Making Do With Dollar Tree

All photos by Al Thumz Photography

Happy New Year! Thank you for being here. I will apologize in advance for the length of what follows. 

Between the economic impact resulting from restrictions imposed on businesses in reaction to COVID-19 as well as other factors — the term “starving writer” wasn’t pulled out of thin air — those of us who labor in the grammar mine might be having some problems making ends meet. What follows is a shopping hack called “Dollar Tree.”

I had never been in a Dollar Tree until early October 2020, having until that time succumbed to what was and is a certain negative cache attached to dollar stores in general.  To my surprise I learned last year that one was going to occupy the last remaining storefront in a retail center a few blocks from my home. My invitation to the grand opening in April 2020 was apparently lost in the mail and as a result I didn’t learn until a few weeks before Halloween that it had been open for months, yet another reminder that behavior resulting in getting fitted with an ankle monitor can really cramp one’s style.  

Dollar Tree has apparently been upping their game with new and larger stores located in (somewhat) better neighborhoods. The one near me has everything one could want or need, or a variation thereof. It has cleaning products,toys, school supplies,  canned and paper goods, health and beauty aids, and automotive and tool products. The newer stores have a card section, a “Snack Zone,”  and a refrigerated/frozen food case. The best part of Dollar Tree is that, unlike many stores with the word “dollar” in the name,  Dollar Tree means what it says. Everything in the store can be had for a dollar. Period. Actually, that’s not quite accurate. Greeting cards are two for a dollar. There is also a shopping cart at the front of the store full of reduced-price — fifty cents — items that have been closed out. Everything else? One buck. This includes the Snack Zone where, in addition to chips, candy, and Little Debbie cakes, one can purchase fruits and vegetables (just kidding) (unless pork rinds count). The frozen food case features microwaveable breakfast, lunch, and dinner items as well as ice cream novelties (which of course can be eaten for breakfast, lunch, and dinner). 

Not everything in Dollar Tree is a terrific deal. A box of baking soda is a dollar, but one can buy that in a supermarket for almost half the price. Boxes of theater candy are pretty much a dollar everywhere (except, interestingly enough, at a theater, even before they all closed), as are Arizona teas. There are, however some interesting finds in a Dollar Tree. The stores also now seem to be just about everywhere so if you want to read this as you walk through the aisles of one near you, please do so. What follows is a random sampling and review of what you can find, and what you should get or avoid, at a newer Dollar Tree.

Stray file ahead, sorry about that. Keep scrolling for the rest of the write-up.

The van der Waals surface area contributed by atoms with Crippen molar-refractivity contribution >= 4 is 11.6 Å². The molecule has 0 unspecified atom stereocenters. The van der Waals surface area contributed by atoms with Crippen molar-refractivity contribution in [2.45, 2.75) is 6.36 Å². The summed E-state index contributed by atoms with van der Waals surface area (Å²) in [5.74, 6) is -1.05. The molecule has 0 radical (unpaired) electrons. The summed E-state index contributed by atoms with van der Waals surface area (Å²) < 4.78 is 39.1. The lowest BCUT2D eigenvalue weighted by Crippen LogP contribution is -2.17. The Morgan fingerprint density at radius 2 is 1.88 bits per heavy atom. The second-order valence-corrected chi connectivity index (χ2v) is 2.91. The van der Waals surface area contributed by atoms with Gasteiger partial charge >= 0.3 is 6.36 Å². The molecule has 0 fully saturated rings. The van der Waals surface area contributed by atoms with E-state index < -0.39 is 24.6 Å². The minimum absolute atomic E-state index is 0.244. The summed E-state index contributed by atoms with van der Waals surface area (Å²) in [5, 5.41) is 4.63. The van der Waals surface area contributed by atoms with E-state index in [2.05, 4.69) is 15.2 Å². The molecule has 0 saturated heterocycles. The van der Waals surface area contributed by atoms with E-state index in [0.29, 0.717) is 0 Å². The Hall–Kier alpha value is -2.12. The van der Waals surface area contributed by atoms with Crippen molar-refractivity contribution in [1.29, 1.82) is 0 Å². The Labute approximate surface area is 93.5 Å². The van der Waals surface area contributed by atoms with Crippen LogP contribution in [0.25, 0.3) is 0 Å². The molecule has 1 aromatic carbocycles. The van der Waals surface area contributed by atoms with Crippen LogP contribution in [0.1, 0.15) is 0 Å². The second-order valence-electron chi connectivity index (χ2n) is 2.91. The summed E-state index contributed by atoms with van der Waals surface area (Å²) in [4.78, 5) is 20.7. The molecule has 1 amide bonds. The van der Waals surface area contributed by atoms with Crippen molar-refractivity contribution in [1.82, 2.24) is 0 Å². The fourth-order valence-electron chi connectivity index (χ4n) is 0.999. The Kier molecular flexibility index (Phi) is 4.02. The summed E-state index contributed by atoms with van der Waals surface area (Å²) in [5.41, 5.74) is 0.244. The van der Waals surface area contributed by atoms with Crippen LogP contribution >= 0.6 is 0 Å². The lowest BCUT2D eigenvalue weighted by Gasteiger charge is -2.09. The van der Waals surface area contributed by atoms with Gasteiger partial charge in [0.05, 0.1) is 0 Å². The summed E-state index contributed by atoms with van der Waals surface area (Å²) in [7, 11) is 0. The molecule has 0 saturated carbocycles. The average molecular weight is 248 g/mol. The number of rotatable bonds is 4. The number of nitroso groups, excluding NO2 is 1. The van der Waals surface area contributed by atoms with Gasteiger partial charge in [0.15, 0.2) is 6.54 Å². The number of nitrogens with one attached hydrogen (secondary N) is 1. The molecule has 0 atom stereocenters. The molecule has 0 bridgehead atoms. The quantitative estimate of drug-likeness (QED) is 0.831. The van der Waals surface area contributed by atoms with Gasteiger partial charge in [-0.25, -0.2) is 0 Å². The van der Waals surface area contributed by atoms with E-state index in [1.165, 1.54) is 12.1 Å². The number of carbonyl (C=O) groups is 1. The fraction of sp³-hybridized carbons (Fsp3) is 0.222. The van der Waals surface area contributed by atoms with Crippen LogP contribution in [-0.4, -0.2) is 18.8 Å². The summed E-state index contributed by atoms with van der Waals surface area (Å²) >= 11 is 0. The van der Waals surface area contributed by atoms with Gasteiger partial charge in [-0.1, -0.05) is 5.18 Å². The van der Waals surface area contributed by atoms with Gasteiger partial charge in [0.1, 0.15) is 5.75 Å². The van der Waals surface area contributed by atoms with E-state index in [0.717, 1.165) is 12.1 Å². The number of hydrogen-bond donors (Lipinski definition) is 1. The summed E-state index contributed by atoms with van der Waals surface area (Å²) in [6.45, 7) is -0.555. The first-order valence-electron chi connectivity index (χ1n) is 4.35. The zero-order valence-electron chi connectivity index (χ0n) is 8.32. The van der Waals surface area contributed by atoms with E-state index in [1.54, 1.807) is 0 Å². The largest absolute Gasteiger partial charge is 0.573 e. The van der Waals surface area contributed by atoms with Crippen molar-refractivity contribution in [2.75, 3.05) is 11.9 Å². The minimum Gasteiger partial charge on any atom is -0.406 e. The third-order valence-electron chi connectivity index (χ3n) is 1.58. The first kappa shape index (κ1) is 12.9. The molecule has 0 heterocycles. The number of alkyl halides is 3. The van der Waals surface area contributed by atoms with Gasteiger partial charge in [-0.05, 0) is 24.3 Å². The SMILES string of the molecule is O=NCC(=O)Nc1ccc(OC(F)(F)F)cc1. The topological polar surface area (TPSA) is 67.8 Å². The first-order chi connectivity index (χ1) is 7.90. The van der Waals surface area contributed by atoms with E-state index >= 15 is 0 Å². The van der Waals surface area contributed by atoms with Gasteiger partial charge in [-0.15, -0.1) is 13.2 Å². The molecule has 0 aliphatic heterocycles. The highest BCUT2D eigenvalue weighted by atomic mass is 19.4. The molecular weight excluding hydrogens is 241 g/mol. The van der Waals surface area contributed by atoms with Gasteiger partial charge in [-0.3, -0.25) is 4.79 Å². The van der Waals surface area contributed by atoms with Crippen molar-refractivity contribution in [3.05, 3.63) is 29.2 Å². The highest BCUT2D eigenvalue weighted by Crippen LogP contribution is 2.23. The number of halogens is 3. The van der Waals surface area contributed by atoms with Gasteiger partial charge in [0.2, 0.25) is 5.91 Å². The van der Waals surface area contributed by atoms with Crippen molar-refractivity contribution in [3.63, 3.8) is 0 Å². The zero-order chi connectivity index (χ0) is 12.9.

— Golden Crust Jamaican Style Puffshell sandwiches:

      The good: Everything. I’ve never seen these in a store outside of corner markets in New York until now.

       The bad: Absolutely nothing at all.

       Bottom line: Dollar Tree sells a few different varieties of these which, like Imperial Garden Egg Rolls (see below) all taste somewhat similar. That said, the Jerk Chicken is my favorite. Microwave it for two minutes and you can call it lunch or dinner, or both. Caveat: I don’t recommend eating one within twelve hours of a first date, second date, assignation, job interview. wedding, or any anniversary celebration before the tenth one. 

 

— Motor oil:

      The good: If your ex- asks you to top off their oil when they come over to pick up their stuff, this is what you want to use. 

       The bad: You don’t want to use motor oil that costs a dollar in your own auto unless you have a car like Fred Flintstone’s. 

        Bottom line: No.

— Zapp’s Potato Chips(!): 

      The good: My favorite potato chips! Voodoo Style! For a dollar! And I didn’t have to drive to Louisiana to get them!

       The bad: None!

       Bottom line: Life is good!

— Power steering fluid:

     See Motor oil, above.

— Colorform playsets(!!!):

      The good: COLORFORMS! For a buck! I didn’t even know Colorforms sets were still made. If Dollar Tree had a security guard, he would have been called to Aisle 3 when I initially found them. The discovery caused me to break out into my James Brown “goodfoot” dance. “YOWWW! HUNH! GOOD GAWD!”

       The bad: Colorforms doesn’t make a Bettie Page set, but that isn’t the fault of Dollar Tree. 

        Bottom line: Colorforms! What more can I say

— Folding Knife: 

      The good: It is very sharp and surprisingly smooth when opening and closing. 

       The bad: The blade is short.

        Bottom line: That isn’t a knife!

Now…THAT’S a knife!

— Copper Moon French Roast Coffee (Four K-cups):

      The good: Everything. 

       The bad: Nothing. 

       Bottom line: I’m kind of a coffee snob. I usually only drink the Cafe du Monde, Community Coffee, or Bustelos brands. This, however, was surprisingly good. It has a rich, smooth flavor and, if you melt a Hershey’s kiss in it, a deep chocolate profile.

— Healthy Chef Canola No-Stick Cooking Spray:

      The good: I wasted only one dollar on it.

       The bad: I wasted a whole dollar on it.

       Bottom line: It didn’t work at all. I actually thought about taking it back and getting a refund, but I would have looked like a cheap***. 

— Assured Men’s Shave Cream Regular:

      The good: It didn’t make my face fall off.

      The bad:  It didn’t make my face fall off.

       Bottom line: I intended to buy a five-ounce can of Barbesol but the 12 ounce can of Dollar Tree’s house brand for the same price was too good to resist. It has a nice scent to it but the lather is a little thin. It’s good enough, however, that I might buy it again. 

—”Tactical” flashlight:

     The good: It is actually bright enough to use for ordinary purposes.

      The bad:  It is not a tactical flashlight.